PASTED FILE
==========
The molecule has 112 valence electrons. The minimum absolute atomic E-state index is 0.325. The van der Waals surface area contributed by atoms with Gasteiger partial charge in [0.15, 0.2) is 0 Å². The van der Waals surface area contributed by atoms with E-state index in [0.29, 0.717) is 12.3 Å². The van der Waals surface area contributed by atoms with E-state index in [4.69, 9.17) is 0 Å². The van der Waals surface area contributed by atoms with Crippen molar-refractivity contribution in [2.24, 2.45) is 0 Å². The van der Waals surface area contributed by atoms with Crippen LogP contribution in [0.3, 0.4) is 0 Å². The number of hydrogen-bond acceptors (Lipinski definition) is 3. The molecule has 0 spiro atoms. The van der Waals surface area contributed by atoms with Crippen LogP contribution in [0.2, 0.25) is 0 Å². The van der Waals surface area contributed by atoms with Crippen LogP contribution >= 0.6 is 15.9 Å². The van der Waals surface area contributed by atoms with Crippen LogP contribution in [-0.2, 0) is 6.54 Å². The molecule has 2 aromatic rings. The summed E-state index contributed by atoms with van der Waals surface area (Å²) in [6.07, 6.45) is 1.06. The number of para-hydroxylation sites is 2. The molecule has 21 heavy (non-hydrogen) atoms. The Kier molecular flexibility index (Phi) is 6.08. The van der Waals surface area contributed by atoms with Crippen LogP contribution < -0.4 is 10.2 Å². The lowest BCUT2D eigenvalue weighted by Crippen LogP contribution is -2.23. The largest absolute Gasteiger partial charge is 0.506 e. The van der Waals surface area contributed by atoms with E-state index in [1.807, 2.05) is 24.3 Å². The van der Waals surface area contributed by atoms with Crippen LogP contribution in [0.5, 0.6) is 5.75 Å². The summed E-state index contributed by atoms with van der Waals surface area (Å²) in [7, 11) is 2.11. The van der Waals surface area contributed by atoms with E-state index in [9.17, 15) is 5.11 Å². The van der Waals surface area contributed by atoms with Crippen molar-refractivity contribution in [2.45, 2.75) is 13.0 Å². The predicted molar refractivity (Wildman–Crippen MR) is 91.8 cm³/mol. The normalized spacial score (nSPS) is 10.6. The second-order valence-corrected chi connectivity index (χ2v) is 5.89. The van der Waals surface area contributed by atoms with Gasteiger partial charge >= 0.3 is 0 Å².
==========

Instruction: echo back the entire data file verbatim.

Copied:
The molecule has 112 valence electrons. The minimum absolute atomic E-state index is 0.325. The van der Waals surface area contributed by atoms with Gasteiger partial charge in [0.15, 0.2) is 0 Å². The van der Waals surface area contributed by atoms with E-state index in [0.29, 0.717) is 12.3 Å². The van der Waals surface area contributed by atoms with E-state index in [4.69, 9.17) is 0 Å². The van der Waals surface area contributed by atoms with Crippen molar-refractivity contribution in [2.24, 2.45) is 0 Å². The van der Waals surface area contributed by atoms with Crippen LogP contribution in [0.3, 0.4) is 0 Å². The number of hydrogen-bond acceptors (Lipinski definition) is 3. The molecule has 0 spiro atoms. The van der Waals surface area contributed by atoms with Crippen LogP contribution in [0.2, 0.25) is 0 Å². The van der Waals surface area contributed by atoms with Crippen LogP contribution >= 0.6 is 15.9 Å². The van der Waals surface area contributed by atoms with Crippen LogP contribution in [-0.2, 0) is 6.54 Å². The molecule has 2 aromatic rings. The summed E-state index contributed by atoms with van der Waals surface area (Å²) in [6.07, 6.45) is 1.06. The number of para-hydroxylation sites is 2. The molecule has 21 heavy (non-hydrogen) atoms. The Kier molecular flexibility index (Phi) is 6.08. The van der Waals surface area contributed by atoms with Crippen LogP contribution < -0.4 is 10.2 Å². The lowest BCUT2D eigenvalue weighted by Crippen LogP contribution is -2.23. The largest absolute Gasteiger partial charge is 0.506 e. The van der Waals surface area contributed by atoms with E-state index in [1.807, 2.05) is 24.3 Å². The van der Waals surface area contributed by atoms with Crippen LogP contribution in [0.5, 0.6) is 5.75 Å². The summed E-state index contributed by atoms with van der Waals surface area (Å²) in [7, 11) is 2.11. The van der Waals surface area contributed by atoms with E-state index in [9.17, 15) is 5.11 Å². The van der Waals surface area contributed by atoms with Crippen molar-refractivity contribution in [2.45, 2.75) is 13.0 Å². The predicted molar refractivity (Wildman–Crippen MR) is 91.8 cm³/mol. The normalized spacial score (nSPS) is 10.6. The second-order valence-corrected chi connectivity index (χ2v) is 5.89. The van der Waals surface area contributed by atoms with Gasteiger partial charge >= 0.3 is 0 Å².